PDG Blog

Baby's Teeth

When To Ween Your Little One Off of Using a Pacifier

Apr 13 • 1 minute read

Pacifiers are one of the most popular ways for babies and young toddlers to self-soothe, and as much as 85 percent of infants use them at some point. They are generally considered safe but can cause dental and other issues if they are used for too long into a child's development. That's why proper weaning should be on the radar for every parent whose child uses a pacifier. 

Why Older Toddlers Should Be Weaned Off of Pacifiers 

It is recommended by the American Academy of Pediatric Dentistry that children be weaned off of pacifier use by the age of three. This helps to prevent the many potential side effects of pacifier use past that age, such as speech delays, feeding difficulties, more ear infections than normal, and dental problems (especially issues with the bite and the direction of the front teeth).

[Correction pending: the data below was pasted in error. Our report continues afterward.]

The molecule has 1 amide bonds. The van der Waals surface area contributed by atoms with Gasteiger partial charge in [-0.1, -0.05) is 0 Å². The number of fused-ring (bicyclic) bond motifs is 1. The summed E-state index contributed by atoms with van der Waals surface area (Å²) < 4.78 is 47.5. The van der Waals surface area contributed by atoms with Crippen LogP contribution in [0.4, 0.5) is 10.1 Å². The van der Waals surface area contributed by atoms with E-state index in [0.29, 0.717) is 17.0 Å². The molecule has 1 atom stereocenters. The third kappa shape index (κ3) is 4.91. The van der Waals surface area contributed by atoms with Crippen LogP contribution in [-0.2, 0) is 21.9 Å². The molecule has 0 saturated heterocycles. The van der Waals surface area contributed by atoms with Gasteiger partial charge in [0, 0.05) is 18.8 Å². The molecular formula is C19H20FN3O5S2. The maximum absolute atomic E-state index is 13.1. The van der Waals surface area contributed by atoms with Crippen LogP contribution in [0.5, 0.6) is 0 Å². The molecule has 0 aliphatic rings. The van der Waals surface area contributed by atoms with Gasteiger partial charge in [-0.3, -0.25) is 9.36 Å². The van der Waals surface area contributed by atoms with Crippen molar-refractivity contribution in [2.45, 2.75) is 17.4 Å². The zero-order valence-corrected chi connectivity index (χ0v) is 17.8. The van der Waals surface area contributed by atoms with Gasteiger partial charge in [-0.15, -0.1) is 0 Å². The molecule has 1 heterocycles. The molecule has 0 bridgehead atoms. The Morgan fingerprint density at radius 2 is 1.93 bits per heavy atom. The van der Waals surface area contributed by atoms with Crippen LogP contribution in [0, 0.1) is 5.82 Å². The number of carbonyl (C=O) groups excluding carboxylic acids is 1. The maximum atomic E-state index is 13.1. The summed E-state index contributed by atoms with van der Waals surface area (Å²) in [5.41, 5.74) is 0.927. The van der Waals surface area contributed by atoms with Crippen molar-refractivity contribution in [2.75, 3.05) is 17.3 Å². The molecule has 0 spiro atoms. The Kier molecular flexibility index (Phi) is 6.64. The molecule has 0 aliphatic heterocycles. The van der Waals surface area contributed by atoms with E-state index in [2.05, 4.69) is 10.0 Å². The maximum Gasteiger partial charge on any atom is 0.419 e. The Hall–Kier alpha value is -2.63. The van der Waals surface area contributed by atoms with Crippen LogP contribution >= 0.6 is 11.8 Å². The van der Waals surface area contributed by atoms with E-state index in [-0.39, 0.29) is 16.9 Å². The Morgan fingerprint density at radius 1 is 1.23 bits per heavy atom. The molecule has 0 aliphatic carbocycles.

How To Go About Weaning Your Child Off of a Pacifier 

It may seem like an overwhelming task considering how attached children become to their pacifiers, but with the right planning, you'll find it isn't as difficult as it seems. Some of the best ideas to implement in the process include the following: 

       Start delaying giving them their paci when they cry for it by a few minutes at a time 

       Eventually, only give them their paci when they're napping or sleeping at night 

       Then phase out the paci during their naps so that they only use it at night 

       Finally, when you feel they're ready, try bedtime without the paci and see how it goes 

In no time, your child will be happily toddling their way along without their old crutch. 

If you have further questions about how you might go about weaning your child off of using a pacifier (or about anything else related to their dental health), reach out to us at Pediatric Dental Group using our contact page or by calling us at one of the numbers listed there. We're here to help you navigate the complexities of your growing child's dental health.

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